The best strawberries I ever ate grew wild near the railroad down in the woods when I was a kid. They were only the size of the end of your little finger and a bit more tart than the store bought versions. What they did not have was a lot of tasteless white pulp that puffs up the size of the berry but does nothing for the flavor. My observation was that they had the flavor or one strawberry packed into a small berry. They made the best strawberry short cake that I ever ate.

    Unfortunately, while not near the tracks, they did grow on railroad property. The bulls took a very dim view of us trespassing, so we had to keep a firm eye on the access road. A plain sedan would come roaring down the road and we would have to run like hell trying not to lose this precious railroad property from our pans in the process. It was great fun, somewhat illegal, and very tasty...what more could a kid ask for?

    Alas it did ruin me for store-bought strawberries. The inverse of having one strawberry's worth of flavor packed into a berry the size of the end of your finger, is to dilute it in the size of ping pong ball loaded with tasteless white pulp. They can hybridize them to the size of water mellons, but there is still only going to be one berry's worth of flavor per berry.

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    1. i have found small patches of the wild berries, but never in a quantity for anything more than popping them immediately into the mouth--unwashed and all.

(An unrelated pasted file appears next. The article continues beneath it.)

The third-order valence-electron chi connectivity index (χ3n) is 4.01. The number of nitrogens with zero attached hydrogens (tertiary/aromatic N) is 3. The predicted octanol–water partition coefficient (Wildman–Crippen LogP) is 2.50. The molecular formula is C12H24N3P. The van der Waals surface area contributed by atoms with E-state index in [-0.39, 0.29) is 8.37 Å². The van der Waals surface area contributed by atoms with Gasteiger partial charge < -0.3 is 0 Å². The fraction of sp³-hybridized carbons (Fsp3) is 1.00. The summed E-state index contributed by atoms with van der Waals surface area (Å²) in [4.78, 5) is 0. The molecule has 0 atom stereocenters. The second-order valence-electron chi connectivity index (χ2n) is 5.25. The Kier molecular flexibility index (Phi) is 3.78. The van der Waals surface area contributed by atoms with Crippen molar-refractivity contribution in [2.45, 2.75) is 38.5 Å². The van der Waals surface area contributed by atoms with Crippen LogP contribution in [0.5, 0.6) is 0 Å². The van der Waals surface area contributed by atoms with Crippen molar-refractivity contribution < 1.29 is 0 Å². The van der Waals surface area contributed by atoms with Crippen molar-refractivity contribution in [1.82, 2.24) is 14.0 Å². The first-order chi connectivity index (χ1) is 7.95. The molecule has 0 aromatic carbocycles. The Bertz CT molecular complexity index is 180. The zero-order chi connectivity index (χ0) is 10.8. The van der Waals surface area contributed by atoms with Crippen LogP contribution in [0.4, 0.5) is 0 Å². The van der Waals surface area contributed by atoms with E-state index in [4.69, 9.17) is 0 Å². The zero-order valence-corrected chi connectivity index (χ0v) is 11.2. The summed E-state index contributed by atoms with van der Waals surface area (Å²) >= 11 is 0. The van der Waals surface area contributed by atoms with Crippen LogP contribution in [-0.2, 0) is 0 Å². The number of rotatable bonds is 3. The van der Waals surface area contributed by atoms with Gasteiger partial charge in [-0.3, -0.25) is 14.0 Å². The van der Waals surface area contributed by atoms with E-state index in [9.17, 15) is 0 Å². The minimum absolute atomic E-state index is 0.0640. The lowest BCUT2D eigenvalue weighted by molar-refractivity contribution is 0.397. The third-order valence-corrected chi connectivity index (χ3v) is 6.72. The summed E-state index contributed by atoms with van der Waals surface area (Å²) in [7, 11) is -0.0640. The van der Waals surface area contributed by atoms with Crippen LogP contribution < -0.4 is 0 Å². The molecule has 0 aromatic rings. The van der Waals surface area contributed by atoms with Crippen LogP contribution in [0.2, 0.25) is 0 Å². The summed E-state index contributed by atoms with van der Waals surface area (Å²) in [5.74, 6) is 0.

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  8. Olga, I'm so glad to see how well you are doing and that you are still able to live in two places your love.

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  9. I usually think of local strawberries in May, but we still buy them all year long. Maybe the ones we buy are from Florida!

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  10. I'm not holding my breath waiting for strawberry season here in CO, but I've been buying tasty organic (shipped) ones at market.

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  11. DH and I love strawberries also. I had my first chocolate dipped strawberry on the Alaskan cruise... pretty good stuff! At our house we mainly eat them in fresh spinach salad with honeyed pecans and a vinaigrette dressing.

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    1. I think that salad sounds absolutely perfect!

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  12. Oh to have fresh strawberries in February! The ones in the store tend to taste rather woody at this time of year and we won't see local ones until July.

    Enjoy!

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  13. I do love strawberries. We used to go to the strawberry farm in Wisconsin to pick them. Sigh. This brings back such lovely memories.

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  14. One of the things I do miss about Michigan and living on the farm -- we had a huge strawberry patch and I'm sure I eat as many as I picked! The strawberries in the market in southern California have no flavor. They are pretty but tasteless. Some of the farmers markets have good ones but not yet.

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  15. Goodness, strawberries! We are so frozen!!!!